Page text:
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La Magie Quotidienne (Studio)

La Magie Quotidienne (Studio), 1968 by Alberto Giacometti is an Etching on Japon Paper.  This print is from the numbered limited edition of 15. This print is blindstamped of the Giacometti estate (the portfolio published after Giacometti’s death). Created for the portfolio ‘La Magie Quotidienne’ released in 1968 including 9 original prints by artists: Arp, Braque, Giacometti, Masson, Miro, Villon, Zao Wou-ki, and Picasso.

Giacometti continued to question his artistic path and search for ways to challenge—or equal—reality in sculpture as well as in painting. For him an artwork was to become an almost magical evocation of reality in an imaginary space, as in heads of Diego and figures after his wife Annette (1952–58), executed like apparitions as both paintings and sculptures. His portraits of Caroline or Elie Lotar, his models and friends in the last years (1958–65), are heads and busts gazing intently and made only with lines of force, without contour lines or surfaces. At that point he felt that reality was no longer dependent on being perceived by someone; reality simply was. Like the characters in Samuel Beckett’s novels and plays, Giacometti’s figures represented an isolated, highly individualistic worldview. In 1961 Beckett, his longtime friend and confidant, asked Giacometti to design a set for his absurdist drama Waiting for Godot (published 1953). The final design consisted of a single plaster tree.

Medium

Etching

Year

1968

Edition

15

Catalogue Raisonné

NA

Signature

Estate Stamped

Size 20 x 14.25 (in)
51 x 36.25 (cm)
Price Price on Request
Enquire About This Item

Description

La Magie Quotidienne (Studio), 1968 by Alberto Giacometti is an Etching on Japon Paper.  This print is from the numbered limited edition of 15. This print is blindstamped of the Giacometti estate (the portfolio published after Giacometti’s death). Created for the portfolio ‘La Magie Quotidienne’ released in 1968 including 9 original prints by artists: Arp, Braque, Giacometti, Masson, Miro, Villon, Zao Wou-ki, and Picasso.

Giacometti continued to question his artistic path and search for ways to challenge—or equal—reality in sculpture as well as in painting. For him an artwork was to become an almost magical evocation of reality in an imaginary space, as in heads of Diego and figures after his wife Annette (1952–58), executed like apparitions as both paintings and sculptures. His portraits of Caroline or Elie Lotar, his models and friends in the last years (1958–65), are heads and busts gazing intently and made only with lines of force, without contour lines or surfaces. At that point he felt that reality was no longer dependent on being perceived by someone; reality simply was. Like the characters in Samuel Beckett’s novels and plays, Giacometti’s figures represented an isolated, highly individualistic worldview. In 1961 Beckett, his longtime friend and confidant, asked Giacometti to design a set for his absurdist drama Waiting for Godot (published 1953). The final design consisted of a single plaster tree.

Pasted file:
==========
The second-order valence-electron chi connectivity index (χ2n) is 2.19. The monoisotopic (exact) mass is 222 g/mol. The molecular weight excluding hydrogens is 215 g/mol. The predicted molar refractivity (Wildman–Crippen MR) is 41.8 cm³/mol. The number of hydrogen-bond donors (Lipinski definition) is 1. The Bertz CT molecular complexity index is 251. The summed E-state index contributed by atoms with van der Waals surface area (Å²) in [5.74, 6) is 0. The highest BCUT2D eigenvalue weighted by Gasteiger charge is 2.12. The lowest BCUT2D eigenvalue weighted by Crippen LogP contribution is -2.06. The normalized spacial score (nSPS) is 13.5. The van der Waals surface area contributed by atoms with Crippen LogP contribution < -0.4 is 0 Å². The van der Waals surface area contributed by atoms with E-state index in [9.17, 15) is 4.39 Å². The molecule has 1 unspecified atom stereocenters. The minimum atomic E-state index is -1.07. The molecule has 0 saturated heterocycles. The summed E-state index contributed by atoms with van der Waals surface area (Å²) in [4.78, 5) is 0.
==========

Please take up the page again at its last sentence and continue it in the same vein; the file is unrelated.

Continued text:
Giacometti was one of the most important sculptors of the 20th century. His work was particularly influenced by artistic styles such as Cubism and Surrealism. Philosophical questions about the human condition, as well as existential and phenomenological debates played a significant role in his work. Around 1935 he gave up on his Surrealistic influences in order to pursue a more deepened analysis of figurative compositions. Giacometti wrote texts for periodicals and exhibition catalogues and recorded his thoughts and memories in notebooks and diaries. His self-critical nature led to great doubts about his work and his ability to do justice to his own artistic ideas but acted as a great motivating force.

Alberto Giacometti is best known for his elongated, withered representations of the human form, including his 1960 sculpture Walking Man I, which in 2010 broke the record for a work of art at auction at $104.3 million. After experimenting with Cubism and Surrealism in forms influenced by primitive art, psychoanalytic theory, and toys, Giacometti broke from Surrealism and began his radical revision of the representational tradition in sculpture. Giacometti’s severe figures explored the psyche and the charged space occupied by a single person. Linked to Jean-Paul Sartre and existentialism, they are seen as metaphors for the postwar experience of doubt and alienation.

Additional information

Medium

Etching

Year

1968

Edition

15

Catalogue Raisonné

NA

Signature

Estate Stamped

Size 20 x 14.25 (in)
51 x 36.25 (cm)
Price Price on Request